In language that is robust, colloquial, and often moving, it delivers a vivid account—even a celebration—of knighthood as a code of honor, a vehicle for male prowess, a source of adventure, a force for same-sex fellowship, and a platform for passionate heterosexual attachments. Surviving in both a medieval manuscript and mechanically manufactured print, the Morte blurs the conventional breach between medieval and modern, the unique culmination of a medieval genre, and one of the first forays into nostalgic, past-gazing medievalism. Yet from the beginning, and through the four additional illustrated editions that appeared in the next hundred years, this colossal mass-produced artifact must have targeted diverse and dispersed audiences, non-noble readers who would spend money to possess this sprawling account of the Arthurian legends.
Additional Information In lieu of an abstract, here is a brief excerpt of the content: Reviews Archibald, Elizabeth and A. Brewer, ; cloth; pp. A Companion to Malory will be a major influence on students of Le Morte Darthur for the next generation, m u c h as Essays on Malory ed.
Bennett and Aspects of Malory ed. Takamiya and Brewer each has been in its o w n time. This book aims to put the reader up to date with Malory scholarship in editing, language studies, source studies and biography, whilst also offering five readings of individual sections. There are other thematic essays on chivalry, the place of women in Malory, and the context of civil war, and a concluding study of reception, together with a very brief selective bibliography.
A good index includes a useful list of references to Malory tales. Undergraduates will probably seek out first the critical essays on particular sections of the Morte, and then those on favourite essaytopics —chivalry, women. The long-term influence of the book m a y lie more in a study like Carol Meale's on 'Editing and the Creation of Meaning in Malory's Text'.
Meale makes a clear case for her n e w four-fold division of the Morte, but is informative about others' views also. By way of example, she demonstrates the telling difference between her text-divisions and those of Vinaver's 'Books Seven and Eight'. It is also a fine short study of Caxton as Malory's editor and marketer, and on the likely interrelation of those roles.
Empire and Civil War'. Riddy reads the Morte as an ideological response to the loss of France and the declining role of the aristocracy. Yet, she concludes, the response contains traces of its own failure: For Riddy, this is above all the Death of Arthur.
She offers a good antidote to standard 'chivalric' readings, preferring to see the n e w knightly class as 'conquistadores', in Colin Richmond's phrase, the rising masters of the age, anxious for an aura of gentility.
This provocative piece—it calls the deaths of Arthur and Mordred 'mutual murders'—takes the moral discussion of the Morte into broader historical territory, well beyond the usual analysis of individual conduct.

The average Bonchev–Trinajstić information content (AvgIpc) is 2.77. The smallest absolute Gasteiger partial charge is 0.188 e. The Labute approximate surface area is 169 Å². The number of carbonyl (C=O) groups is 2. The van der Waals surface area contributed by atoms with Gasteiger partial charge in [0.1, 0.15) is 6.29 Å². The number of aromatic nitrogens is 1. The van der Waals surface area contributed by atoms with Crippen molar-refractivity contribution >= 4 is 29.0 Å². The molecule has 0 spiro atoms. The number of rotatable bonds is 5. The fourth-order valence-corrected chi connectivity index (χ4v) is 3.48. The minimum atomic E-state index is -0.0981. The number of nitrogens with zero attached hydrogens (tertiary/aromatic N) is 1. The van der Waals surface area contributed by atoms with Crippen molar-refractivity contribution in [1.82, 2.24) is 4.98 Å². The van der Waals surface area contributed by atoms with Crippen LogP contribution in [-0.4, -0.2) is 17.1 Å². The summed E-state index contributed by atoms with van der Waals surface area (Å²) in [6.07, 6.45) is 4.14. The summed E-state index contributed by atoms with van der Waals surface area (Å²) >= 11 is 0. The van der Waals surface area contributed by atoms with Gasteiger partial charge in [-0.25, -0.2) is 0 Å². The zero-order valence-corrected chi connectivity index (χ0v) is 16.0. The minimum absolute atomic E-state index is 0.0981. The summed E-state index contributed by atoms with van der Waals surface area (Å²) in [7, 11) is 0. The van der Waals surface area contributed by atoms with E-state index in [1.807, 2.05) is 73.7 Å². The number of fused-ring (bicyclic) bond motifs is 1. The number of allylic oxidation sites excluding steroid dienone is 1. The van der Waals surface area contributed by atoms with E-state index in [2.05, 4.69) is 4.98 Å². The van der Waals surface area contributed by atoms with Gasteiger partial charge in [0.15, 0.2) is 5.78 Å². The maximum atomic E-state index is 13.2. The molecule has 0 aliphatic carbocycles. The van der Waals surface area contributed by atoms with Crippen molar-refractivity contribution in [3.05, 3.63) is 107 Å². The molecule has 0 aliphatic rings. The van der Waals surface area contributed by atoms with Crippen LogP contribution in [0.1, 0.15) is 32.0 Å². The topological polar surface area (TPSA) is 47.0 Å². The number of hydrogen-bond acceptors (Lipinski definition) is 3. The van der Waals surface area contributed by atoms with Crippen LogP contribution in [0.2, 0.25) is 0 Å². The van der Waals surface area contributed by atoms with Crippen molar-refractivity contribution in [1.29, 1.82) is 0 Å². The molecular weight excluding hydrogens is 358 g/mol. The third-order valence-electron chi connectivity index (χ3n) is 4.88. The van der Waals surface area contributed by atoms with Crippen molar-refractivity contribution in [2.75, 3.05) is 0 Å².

Richard Barber gathers together some material valuable for the student, but spends too long on the literary-chivalric background to Malory for the relatively short comments he makes on the Morte's place in fifteenth-century culture.
Elizabeth Edwards, writing on Malory's w o m e nweaves insights from Catherine La Farge and Patricia Parker into her o w n skilful commentary on the gendered spaces of court and forest.
The complex Tristram book figures interestingly here, and Edwards argues persuasively for a new development of female subjectivity in the 'pathetic' heroines of the Morte's later stages.
Terence McArthy contributes a sound essay on 'Malory and his Sources', with the warning not to 'seek to strip away what has been Reviews borrowed in order to discover H e accordingly takes issue with instances in Vinaver where Malory is treated as one w h o simply gets the French text wrong.
Field's chapter on 'The Malory Life-Records' is backed by great authority; short descriptions of the documents are very helpfully listed in chronological order; there is aEssays and criticism on Thomas Malory - Critical Essays.
Essays on Malory has 4 ratings and 1 review. Neil said: By the looks of this book it was designed to be used in conjunction with Vinaver's three volume e /5.
Essays on Malory,. [J A W Bennett; Walter Oakeshott;] Home. WorldCat Home About WorldCat Help. Search. Search for Library Items Search for Lists Search for Contacts Search for a Library.
Create lists, bibliographies and reviews: or Search WorldCat. Find items in libraries near you. Christian Cotroneo The Politics of Violence in Malory's Treatment of the Arthurian Legend By focusing, ostensibly, on sex and violence, Malory's rendering of the Arthurian legend becomes something quite distinct from the French originals.
Get this from a library! Essays on Malory. [J A W Bennett]. Of all published articles, the following were the most read within the past 12 months.